Dealing with Inadequacy

June 9, 2015



Being in pain constantly wears down your spirit and makes you susceptible to dark feelings of inadequacy. Even the most positive person can still succumb to those dark feelings; even the most positive person has a couple bad days where the chronic pain just drains their emotional bank until they are left feeling completely and utterly spent.


Pressing onward is hard when you have a chronic pain disorder. The daily pain, the surgeries, the specialist appointments – it wears on you, and it is okay to admit that. But, you can admit that and not accept that for what it is. You can admit that it’s hard and exhausting and still press onward anyway, because really…what else are you going to do? Giving up doesn’t feel so great, but pushing through all those feelings of inadequacy and doing something constructive despite how bad you feel…that feels good.


You can infuse more positivity in your life by simply acknowledging the good that you do, the ways that you win. Humans in general tend to focus on the bad – like how you slept in too late and your kids were late for school, or how you were too tired to make a healthy dinner so you made Kraft Dinner, but if you focus on the good and you reward yourself mentally for all that you are doing, your mindset will change. The way you see things and the way you react to things will change. You will be happier, and when you’re happy…it’s a little easier to deal with chronic pain.


Changing your mindset is a constant work in progress – but a lot of things in life take maintenance to remain in top form. Your mindset is no different.


I started out writing a list. Each time I did something, no matter how small, I wrote it down. My list looked a little something like this:

  • Woke up before 7am

  • Got dressed and ready

  • Woke kids up

  • Made my son’s lunch

  • Prepared breakfast for the kids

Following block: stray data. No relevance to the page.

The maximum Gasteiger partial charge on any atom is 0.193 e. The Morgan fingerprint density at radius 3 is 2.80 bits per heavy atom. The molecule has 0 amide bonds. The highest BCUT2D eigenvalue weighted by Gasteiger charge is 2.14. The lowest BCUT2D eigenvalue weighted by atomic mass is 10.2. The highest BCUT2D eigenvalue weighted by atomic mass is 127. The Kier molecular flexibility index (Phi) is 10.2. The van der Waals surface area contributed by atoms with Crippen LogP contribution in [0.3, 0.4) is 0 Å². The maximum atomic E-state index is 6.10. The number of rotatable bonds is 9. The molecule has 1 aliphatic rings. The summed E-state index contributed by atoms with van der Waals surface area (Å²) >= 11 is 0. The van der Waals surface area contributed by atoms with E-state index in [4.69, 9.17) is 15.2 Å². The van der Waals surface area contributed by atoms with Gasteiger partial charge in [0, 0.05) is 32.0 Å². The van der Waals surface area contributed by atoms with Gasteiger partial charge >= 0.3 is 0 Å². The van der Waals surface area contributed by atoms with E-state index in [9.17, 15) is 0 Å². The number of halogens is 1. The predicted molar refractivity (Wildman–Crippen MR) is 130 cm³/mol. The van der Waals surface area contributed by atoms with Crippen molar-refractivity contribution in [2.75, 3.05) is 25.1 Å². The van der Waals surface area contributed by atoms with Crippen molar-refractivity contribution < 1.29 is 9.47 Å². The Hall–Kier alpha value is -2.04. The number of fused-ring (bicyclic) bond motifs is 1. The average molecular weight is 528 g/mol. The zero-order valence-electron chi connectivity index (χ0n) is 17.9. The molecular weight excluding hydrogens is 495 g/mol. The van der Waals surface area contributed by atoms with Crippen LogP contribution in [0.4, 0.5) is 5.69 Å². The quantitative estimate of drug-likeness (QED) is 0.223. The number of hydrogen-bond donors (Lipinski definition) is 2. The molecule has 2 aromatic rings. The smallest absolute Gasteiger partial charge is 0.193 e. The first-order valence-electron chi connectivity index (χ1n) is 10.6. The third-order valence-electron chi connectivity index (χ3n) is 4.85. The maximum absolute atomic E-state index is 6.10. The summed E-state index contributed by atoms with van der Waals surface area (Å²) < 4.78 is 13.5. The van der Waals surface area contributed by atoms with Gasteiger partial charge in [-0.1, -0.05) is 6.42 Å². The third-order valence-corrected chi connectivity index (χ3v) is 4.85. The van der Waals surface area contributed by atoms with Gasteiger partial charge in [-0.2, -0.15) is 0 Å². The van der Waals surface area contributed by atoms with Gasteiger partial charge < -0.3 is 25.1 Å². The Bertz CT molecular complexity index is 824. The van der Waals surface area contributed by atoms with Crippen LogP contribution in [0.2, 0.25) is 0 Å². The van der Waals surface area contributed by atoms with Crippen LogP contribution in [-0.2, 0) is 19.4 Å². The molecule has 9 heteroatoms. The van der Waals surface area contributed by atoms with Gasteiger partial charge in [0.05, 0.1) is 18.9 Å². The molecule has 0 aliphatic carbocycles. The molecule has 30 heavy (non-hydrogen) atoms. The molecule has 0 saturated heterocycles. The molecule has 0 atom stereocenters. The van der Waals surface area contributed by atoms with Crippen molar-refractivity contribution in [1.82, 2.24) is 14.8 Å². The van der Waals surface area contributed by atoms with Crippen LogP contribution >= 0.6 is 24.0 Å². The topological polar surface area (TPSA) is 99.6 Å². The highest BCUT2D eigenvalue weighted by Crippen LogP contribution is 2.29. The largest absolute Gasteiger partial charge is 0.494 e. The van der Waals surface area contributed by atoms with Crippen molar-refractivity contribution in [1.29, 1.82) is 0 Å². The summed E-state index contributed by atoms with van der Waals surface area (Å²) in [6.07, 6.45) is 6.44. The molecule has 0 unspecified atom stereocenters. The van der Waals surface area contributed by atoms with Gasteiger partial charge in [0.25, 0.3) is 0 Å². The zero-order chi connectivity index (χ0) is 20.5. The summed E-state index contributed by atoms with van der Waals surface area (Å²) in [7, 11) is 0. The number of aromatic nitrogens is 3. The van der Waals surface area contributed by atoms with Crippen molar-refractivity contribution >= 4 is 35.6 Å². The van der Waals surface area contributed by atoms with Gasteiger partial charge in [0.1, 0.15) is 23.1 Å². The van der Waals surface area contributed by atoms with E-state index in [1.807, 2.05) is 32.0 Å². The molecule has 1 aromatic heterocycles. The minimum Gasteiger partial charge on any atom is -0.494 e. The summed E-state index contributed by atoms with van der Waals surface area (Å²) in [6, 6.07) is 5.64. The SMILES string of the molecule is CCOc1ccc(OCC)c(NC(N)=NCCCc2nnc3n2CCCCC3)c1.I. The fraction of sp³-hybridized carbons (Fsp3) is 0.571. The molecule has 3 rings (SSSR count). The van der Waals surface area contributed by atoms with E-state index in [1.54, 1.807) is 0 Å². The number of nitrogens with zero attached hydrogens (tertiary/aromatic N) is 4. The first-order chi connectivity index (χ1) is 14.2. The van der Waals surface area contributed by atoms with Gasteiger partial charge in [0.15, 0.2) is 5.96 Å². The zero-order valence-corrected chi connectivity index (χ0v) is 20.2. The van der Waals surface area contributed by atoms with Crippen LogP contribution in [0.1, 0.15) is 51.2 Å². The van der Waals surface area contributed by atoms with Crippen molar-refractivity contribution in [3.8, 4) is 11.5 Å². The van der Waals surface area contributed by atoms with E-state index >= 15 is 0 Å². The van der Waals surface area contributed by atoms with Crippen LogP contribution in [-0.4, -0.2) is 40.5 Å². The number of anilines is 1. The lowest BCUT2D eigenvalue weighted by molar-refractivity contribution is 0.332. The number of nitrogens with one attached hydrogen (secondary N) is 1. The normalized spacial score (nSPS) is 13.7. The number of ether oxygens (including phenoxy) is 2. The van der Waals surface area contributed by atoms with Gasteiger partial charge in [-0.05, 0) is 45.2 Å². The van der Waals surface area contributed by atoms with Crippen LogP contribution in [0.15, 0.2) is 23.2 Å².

• Got kids ready

  • Made it to the bus on time

  • Wrote a couple of articles

  • Swept and cleaned the kitchen

  • Tossed in a load of laundry

  • Made lunch

  • Took out something for dinner

  • Cleaned the kitchen again

  • Picked up son from school

  • Made dinner

  • Bathed kids

  • Read TWO stories at bedtime

  • Made a dent in the current book I’m writing


….and so on and so forth. I didn’t accomplish everything I wanted to. I didn’t get around to folding the laundry and I didn’t make it to the grocery store. But, I still did a lot despite how terrible and sore I felt. Seeing that list, seeing all the things that I did do, it made me realize that I do a lot. Like, a lot. On my really bad pain days, on the days where I don’t want to move…I basically just cut out the chores. Even then, that’s still doing a lot.


I started doing this more regularly, this positive list thing. I wrote down each and everything I did, no matter how small, and I focused on that. And I started to feel better about myself, because gosh darnit, I was accomplishing things! I am not inadequate!


And neither are you. You are not inadequate. It doesn’t matter if you had to take a rest day to nurse your aching bones, you are still not inadequate. You are a chronic pain warrior; you are fighting the great battle, and you’re doing a fantastic job with it.


Every now and then, it is necessary to throw a pity party for yourself. I get it, and I’ve been there. But one thing that you need to remember is to close up that party quickly and focus on all the good that you do and all the good that you are. MHE is just a part of who we are. At times…it can feel like the biggest part of who we are, but I assure you…it isn’t. The biggest part of who you are is your personality and how you carry the cards you’ve been dealt. You won’t be remembered as “that girl/guy with MHE”, you’ll be remembered for something greater.


When I was in hiding (which is basically what I called living life before I started to embrace who I was, MHE bumps and scars and all), people did just know me for my medical issues. They weren’t accurate in their knowledge, and they knew me only as “crutch girl”, but that was the thing they remembered about me because that was the only thing I showed (even if I didn’t want to show it, but crutches can be hard to miss in high school hallways). Now, I am known for writing. I’m not “crutch girl” anymore. People still know that I have a medical condition, but that’s not the thing they focus on…that’s not the thing that they define me with. 


They define me with confidence. I am not as confident as I could (and should) be, but I am more confident than I was back then. Confidence is attractive, if you carry yourself with purpose than you are carrying yourself with confidence. People respond to that, to confidence. More importantly: you will respond to that.


So I implore you; start writing out your lists of positivity, do not let yourself get washed under the dark feelings of inadequacy that can and do accompany chronic pain – remember your worth. Remember that MHE is not the only thing in your life, good or bad. Remember that your attitude is your choice.

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